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  • Writer's pictureMark

Shanghai, but not as originally planned

We left Xiamen on Thursday for Shanghai, with a hotel booked for that night and then again on Sunday, and we had a flight booked on Tuesday morning to take us over to Datong. This was the first time on our trip that we didn't have hotels booked in advance, we had a plan for the weekend to head out to some of the outlying islands off the coast and see some deserted fishing villages. We had done our research and once we took the ferry out we would book a hotel on one of the two small islands that we were traveling to, the first night and return were at the same hotel so that we could leave all of our luggage there and just take a quick overnight backpack with us for the weekend.

The hotel we found for Thursday night was located a bit away from downtown Shanghai, but close the to long distance bus terminal where you also pick up the tickets for the ferries to the islands. We got up early on Friday, checked our luggage into lockers at the hotel and wandered off to book our tickets. We had read that there is usually a line so we were happy to see only 2 people at the ticket window when we walked up. However, once it was our turn we were told that the ferry tickets were sold out for the day, and for the following day as well. We could get a ferry to another outlying island and then taxi across that island and hope that the ferries there were not sold out, at least we read that online - we weren't learning that by having conversations in our broken Chinese with the women at the ticket office. We looked at each other as we exited the line with our weekend plans crumbling, "Let's find a restaurant for some breakfast and use the WI-fi to look at other options." And with that idea, we started a 40 minute walk through the city trying to find a place that we could sit and would have internet access, as I said we were a bit out of the tourist section of town.

As a side note, internet in China is different then everywhere else in southeast Asia. Usually each location has WI-fi that is locked and they'll give you the code once you order something, in Denang, Vietnam almost everyone's code was 12345678 so it made it easy. In China their sites are unlocked but you then need to login to their network, generally by entering in your cell number and then receiving a text code so that you can enter that in. Without purchasing Chinese SIM cards we couldn't get a text sent to ourselves to log in. This is a control thing in China, they want to be able to know exactly who is posting anything, no anonymous internet users. To get a SIM card you need to have your passport, hotel internet logins require your room number, it's very tough to find places to connect.

So we ended up at a Starbucks, that should be nice and easy to have a coffee and see what our options are. It was packed since it was now about 9:40 and inside of a mall that opened at 10, and for some reason we don't understand people here like to watch their phones with the sounds turned up loud, so we were seated between a guy watching the NBA finals in Chinese and someone watching something like China's got talent. And then we find out we can't log into their internet either, at least until Tina convinces one of the workers to use his phone number to get her a code so she can connect. He's lucky she didn't use her connection to send out anti-government rants. What we did learn is that trying to bus or train to any of the nearby river towns wasn't as easy an option as we thought it should be, the other thing we learned was that our second night at the hotel we had was cancellable without penalty. So we booked a hotel that was brand new, close to the Bund, and offering special rates for four nights and decided to just spend a weekend in Shanghai. We went back to the first hotel, retrieved our luggage, and grabbed a taxi to the freshly booked hotel. We figured that they wouldn't be able to check us in with it being before noon, but it was more that they didn't even see our reservation in their system when we showed up. Once it popped up in their system they were able to get us into the room straight away.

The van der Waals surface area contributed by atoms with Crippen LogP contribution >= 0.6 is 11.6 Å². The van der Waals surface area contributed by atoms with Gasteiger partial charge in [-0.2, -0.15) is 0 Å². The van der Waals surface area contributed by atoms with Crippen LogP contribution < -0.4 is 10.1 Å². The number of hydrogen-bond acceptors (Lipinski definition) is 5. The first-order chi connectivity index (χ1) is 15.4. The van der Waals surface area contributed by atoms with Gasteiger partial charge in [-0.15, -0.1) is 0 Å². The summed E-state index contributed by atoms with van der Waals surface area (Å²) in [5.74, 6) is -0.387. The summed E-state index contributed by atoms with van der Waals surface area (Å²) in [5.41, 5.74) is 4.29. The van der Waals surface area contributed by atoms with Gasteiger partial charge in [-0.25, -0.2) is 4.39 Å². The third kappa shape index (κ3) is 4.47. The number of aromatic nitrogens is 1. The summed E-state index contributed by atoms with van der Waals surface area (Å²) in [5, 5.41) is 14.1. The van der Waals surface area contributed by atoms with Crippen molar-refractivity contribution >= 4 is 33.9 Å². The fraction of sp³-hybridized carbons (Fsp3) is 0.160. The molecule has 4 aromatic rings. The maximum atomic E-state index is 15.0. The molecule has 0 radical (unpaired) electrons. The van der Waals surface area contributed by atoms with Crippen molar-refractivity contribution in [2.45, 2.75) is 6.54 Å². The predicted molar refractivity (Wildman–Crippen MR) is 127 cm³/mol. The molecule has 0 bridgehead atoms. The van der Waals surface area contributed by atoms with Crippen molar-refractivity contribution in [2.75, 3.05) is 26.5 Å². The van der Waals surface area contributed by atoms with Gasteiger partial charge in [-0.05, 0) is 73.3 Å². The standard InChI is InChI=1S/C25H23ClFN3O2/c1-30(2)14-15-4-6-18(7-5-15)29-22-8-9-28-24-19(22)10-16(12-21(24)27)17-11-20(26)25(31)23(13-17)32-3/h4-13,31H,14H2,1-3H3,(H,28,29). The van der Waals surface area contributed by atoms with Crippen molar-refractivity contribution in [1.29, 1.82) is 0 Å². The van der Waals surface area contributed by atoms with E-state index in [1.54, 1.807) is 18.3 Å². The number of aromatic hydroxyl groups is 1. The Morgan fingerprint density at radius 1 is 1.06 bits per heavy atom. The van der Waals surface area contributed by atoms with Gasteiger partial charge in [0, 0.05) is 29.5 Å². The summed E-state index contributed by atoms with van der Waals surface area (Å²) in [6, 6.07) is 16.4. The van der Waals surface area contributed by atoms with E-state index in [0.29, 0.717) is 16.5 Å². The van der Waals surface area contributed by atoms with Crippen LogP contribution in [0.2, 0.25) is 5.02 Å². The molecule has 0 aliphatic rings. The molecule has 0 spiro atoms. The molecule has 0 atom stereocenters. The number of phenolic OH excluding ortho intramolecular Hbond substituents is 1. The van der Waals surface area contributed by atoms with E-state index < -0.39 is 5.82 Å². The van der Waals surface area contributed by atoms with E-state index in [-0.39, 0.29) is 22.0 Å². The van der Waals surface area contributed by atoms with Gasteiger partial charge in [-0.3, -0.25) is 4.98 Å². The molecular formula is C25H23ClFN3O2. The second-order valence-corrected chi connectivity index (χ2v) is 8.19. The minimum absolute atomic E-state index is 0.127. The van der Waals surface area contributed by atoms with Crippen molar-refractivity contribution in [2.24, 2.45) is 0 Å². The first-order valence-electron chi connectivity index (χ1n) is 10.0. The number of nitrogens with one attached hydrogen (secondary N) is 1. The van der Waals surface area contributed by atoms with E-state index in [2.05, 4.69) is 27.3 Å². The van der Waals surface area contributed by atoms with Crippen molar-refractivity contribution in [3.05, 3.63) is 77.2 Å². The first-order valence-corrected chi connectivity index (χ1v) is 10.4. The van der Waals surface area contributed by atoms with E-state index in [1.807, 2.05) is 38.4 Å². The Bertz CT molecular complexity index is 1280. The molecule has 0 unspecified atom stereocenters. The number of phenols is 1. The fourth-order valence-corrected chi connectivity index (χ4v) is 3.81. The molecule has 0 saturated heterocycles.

Turns out we picked a great weekend to stay in Shanghai, the weather was perfect. It was an almost cloudless sky and a perfect 26C degrees (79F). On Friday we wandered along the Bund and got some photos of the skyline, enjoyed a nice meal, and finished the night listening to Jazz at the House of Blues and Jazz.

Across the Bund to Pudong on a perfect Shanghai afternoon
A view of the Bund - centered is the old HSBC Building
Inside the old HSBC Building

Cozy seating inside the House f Blues & Jazz before the crowds arrive

Saturday we did more of the same, but with a visit to an old slaughterhouse built in 1933 that's been converted into small shops, and then enjoying the views from a rooftop bar.

Inside the old slaughter house

Sunday was pretty much just spent relaxing, although we did still manage to tour around more of the city and the side streets around the hotel.

Monday was our final full day in Shanghai, but the most important as for why we even included a stop in this city. We met up with a former colleague of mine who lives in Shanghai, and who was gracious enough to let us use his address to have our World Cup tickets delivered to. We knew that the tickets would be mailed out sometime in late April, early May, and since at that time we would be at least 3 months into our travels, it worked out wonderfully to be able to mail the tickets here and then meet up with them as we passed through. It was also great just to be able to catch up since it's been years since the three of us have gotten together.

The weekend actually went by really quickly, and we ended up glad that we were unable to book our island tour. At least that gives us a reason to come back...

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